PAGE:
We recently put the government on notice that its similar reading of an analogous plea agreement was “anfractuous.” Almonte–Nuñez, 771 F.3d at 89. In Almonte–Nuñez, we were asked whether “the defendant [was] foreclosed from appealing [because] he was ‘sentenced in accordance with the terms and conditions set forth in the Sentence Recommendation provisions' of the Agreement,” pursuant to the agreement's waiver of appeal clause. Id. at 88. Paragraph 7 (“Sentencing Guidelines Calculations”) of that agreement included a chart that calculated the total offense level to be 25. Id. at 88. Paragraph 8 (“Sentence Recommendation”) then provided that “the defendant may argue for the lower end of the applicable guideline range and the government may argue for the higher end of the guideline range applicable to defendant's Criminal History Category[.]”3 We interpreted the agreement to mean that “for the defendant to have been sentenced in accordance with the terms of the sentence recommendation provisions, he would have had to be sentenced within a [guideline sentencing range] derived from an offense level of 25.” Almonte–Nuñez, 771 F.3d at 88. Since the district court imposed a sentence thirteen months higher than the high end of the guideline sentencing range corresponding to a total offense level of 25 and the highest possible criminal history category, “[i]t follow[ed], as night follows day, that the sentences ․ were not in conformity with the Agreement's sentence recommendation provisions.” Id. at 88.
The government also argued in Almonte–Nuñez, as it does here, that “the defendant was sentenced in conformance with the sentence recommendation provisions because those provisions did not lock in a particular [guideline sentencing range].” Id. at 89. We responded by stating that “the Agreement unambiguously set the offense level at 25 and barred arguments in favor of further adjustments.” Id. at 89. We similarly rejected the notion that, since the district court retained ultimate sentencing discretion, the government could shift its recommendation based on what occurred at the hearing. Id. at 88–89. And we noted that, “[w]ith minimal effort, the government could have drafted a waiver clause having the effect that it unrealistically ascribes to the language actually used in the Agreement.” Id. at 89 n. 1 (citing United States v. Isom, 580 F.3d 43, 51 (1st Cir.2009) (considering an appeal waiver provision that applied “if the sentence imposed by the Court is within the guideline range determined by the Court or lower.” (emphasis supplied) (internal quotation mark omitted))).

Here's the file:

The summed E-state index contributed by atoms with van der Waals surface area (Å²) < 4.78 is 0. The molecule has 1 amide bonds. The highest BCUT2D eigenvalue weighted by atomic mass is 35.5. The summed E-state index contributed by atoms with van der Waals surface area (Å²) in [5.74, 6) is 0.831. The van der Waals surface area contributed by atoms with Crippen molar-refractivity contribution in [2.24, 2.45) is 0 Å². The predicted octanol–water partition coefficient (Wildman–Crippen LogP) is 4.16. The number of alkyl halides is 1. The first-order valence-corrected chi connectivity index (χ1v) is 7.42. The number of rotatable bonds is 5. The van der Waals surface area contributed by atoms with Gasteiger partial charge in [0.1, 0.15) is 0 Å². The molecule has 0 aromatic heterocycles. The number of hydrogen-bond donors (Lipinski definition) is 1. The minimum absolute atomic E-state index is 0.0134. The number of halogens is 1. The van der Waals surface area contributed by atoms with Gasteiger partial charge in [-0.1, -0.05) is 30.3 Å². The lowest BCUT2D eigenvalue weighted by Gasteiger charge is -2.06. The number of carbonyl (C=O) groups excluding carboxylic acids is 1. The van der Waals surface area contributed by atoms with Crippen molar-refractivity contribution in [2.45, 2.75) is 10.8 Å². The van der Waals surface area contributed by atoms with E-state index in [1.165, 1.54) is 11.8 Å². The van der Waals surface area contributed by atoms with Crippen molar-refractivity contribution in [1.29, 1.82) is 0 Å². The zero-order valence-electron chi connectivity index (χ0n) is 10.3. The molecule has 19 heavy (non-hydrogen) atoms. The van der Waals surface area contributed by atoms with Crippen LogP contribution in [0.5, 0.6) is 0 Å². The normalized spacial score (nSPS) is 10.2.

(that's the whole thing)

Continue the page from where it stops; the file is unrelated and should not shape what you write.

So, the Agreement itself tilts heavily in favor of the interpretation that Marchena–Silvestre urges we adopt. The problem is that his own counsel—who presumably well understood the Agreement—failed to object when the government recommended a sentence outside the stipulated ranges. Was this an unwitting forfeiture? Or was it instead extrinsic evidence that the Agreement should be read as the government applied it in fact (albeit not as the government claims on appeal)? This would seem to be an issue on which many of the points for each side are own-goals.